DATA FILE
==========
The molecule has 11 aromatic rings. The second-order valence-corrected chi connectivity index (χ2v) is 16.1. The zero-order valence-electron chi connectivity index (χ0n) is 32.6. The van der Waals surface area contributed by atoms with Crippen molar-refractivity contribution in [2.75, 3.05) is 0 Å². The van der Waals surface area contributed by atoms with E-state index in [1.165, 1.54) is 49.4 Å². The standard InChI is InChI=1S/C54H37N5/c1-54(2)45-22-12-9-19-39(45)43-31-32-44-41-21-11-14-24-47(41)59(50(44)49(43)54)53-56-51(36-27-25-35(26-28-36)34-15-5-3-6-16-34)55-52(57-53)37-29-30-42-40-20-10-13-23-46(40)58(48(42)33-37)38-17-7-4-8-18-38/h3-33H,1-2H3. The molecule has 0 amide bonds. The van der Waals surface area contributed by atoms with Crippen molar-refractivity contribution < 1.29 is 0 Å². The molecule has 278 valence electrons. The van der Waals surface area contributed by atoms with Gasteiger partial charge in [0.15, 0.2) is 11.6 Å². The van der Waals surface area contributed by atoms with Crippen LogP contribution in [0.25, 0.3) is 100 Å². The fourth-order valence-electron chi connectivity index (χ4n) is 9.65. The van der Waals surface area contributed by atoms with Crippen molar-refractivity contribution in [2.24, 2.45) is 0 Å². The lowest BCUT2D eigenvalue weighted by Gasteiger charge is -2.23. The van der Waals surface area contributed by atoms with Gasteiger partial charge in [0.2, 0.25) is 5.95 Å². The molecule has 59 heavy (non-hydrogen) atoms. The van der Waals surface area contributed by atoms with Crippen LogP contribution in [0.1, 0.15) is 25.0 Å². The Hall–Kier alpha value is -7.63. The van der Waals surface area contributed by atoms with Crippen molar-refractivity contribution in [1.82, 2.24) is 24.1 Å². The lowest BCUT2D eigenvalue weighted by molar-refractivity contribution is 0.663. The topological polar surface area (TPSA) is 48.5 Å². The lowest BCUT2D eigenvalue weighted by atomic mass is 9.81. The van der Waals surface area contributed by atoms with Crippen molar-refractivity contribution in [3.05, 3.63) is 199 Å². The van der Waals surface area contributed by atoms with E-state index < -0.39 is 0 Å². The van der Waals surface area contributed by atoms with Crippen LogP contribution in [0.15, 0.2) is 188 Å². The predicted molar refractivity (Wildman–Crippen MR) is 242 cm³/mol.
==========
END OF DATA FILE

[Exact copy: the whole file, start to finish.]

The molecule has 11 aromatic rings. The second-order valence-corrected chi connectivity index (χ2v) is 16.1. The zero-order valence-electron chi connectivity index (χ0n) is 32.6. The van der Waals surface area contributed by atoms with Crippen molar-refractivity contribution in [2.75, 3.05) is 0 Å². The van der Waals surface area contributed by atoms with E-state index in [1.165, 1.54) is 49.4 Å². The standard InChI is InChI=1S/C54H37N5/c1-54(2)45-22-12-9-19-39(45)43-31-32-44-41-21-11-14-24-47(41)59(50(44)49(43)54)53-56-51(36-27-25-35(26-28-36)34-15-5-3-6-16-34)55-52(57-53)37-29-30-42-40-20-10-13-23-46(40)58(48(42)33-37)38-17-7-4-8-18-38/h3-33H,1-2H3. The molecule has 0 amide bonds. The van der Waals surface area contributed by atoms with Crippen molar-refractivity contribution < 1.29 is 0 Å². The molecule has 278 valence electrons. The van der Waals surface area contributed by atoms with Gasteiger partial charge in [0.15, 0.2) is 11.6 Å². The van der Waals surface area contributed by atoms with Crippen LogP contribution in [0.25, 0.3) is 100 Å². The fourth-order valence-electron chi connectivity index (χ4n) is 9.65. The van der Waals surface area contributed by atoms with Crippen molar-refractivity contribution in [2.24, 2.45) is 0 Å². The lowest BCUT2D eigenvalue weighted by Gasteiger charge is -2.23. The van der Waals surface area contributed by atoms with Gasteiger partial charge in [0.2, 0.25) is 5.95 Å². The molecule has 59 heavy (non-hydrogen) atoms. The van der Waals surface area contributed by atoms with Crippen LogP contribution in [0.1, 0.15) is 25.0 Å². The Hall–Kier alpha value is -7.63. The van der Waals surface area contributed by atoms with Crippen molar-refractivity contribution in [1.82, 2.24) is 24.1 Å². The lowest BCUT2D eigenvalue weighted by molar-refractivity contribution is 0.663. The topological polar surface area (TPSA) is 48.5 Å². The lowest BCUT2D eigenvalue weighted by atomic mass is 9.81. The van der Waals surface area contributed by atoms with Crippen molar-refractivity contribution in [3.05, 3.63) is 199 Å². The van der Waals surface area contributed by atoms with E-state index < -0.39 is 0 Å². The van der Waals surface area contributed by atoms with Crippen LogP contribution in [0.15, 0.2) is 188 Å². The predicted molar refractivity (Wildman–Crippen MR) is 242 cm³/mol.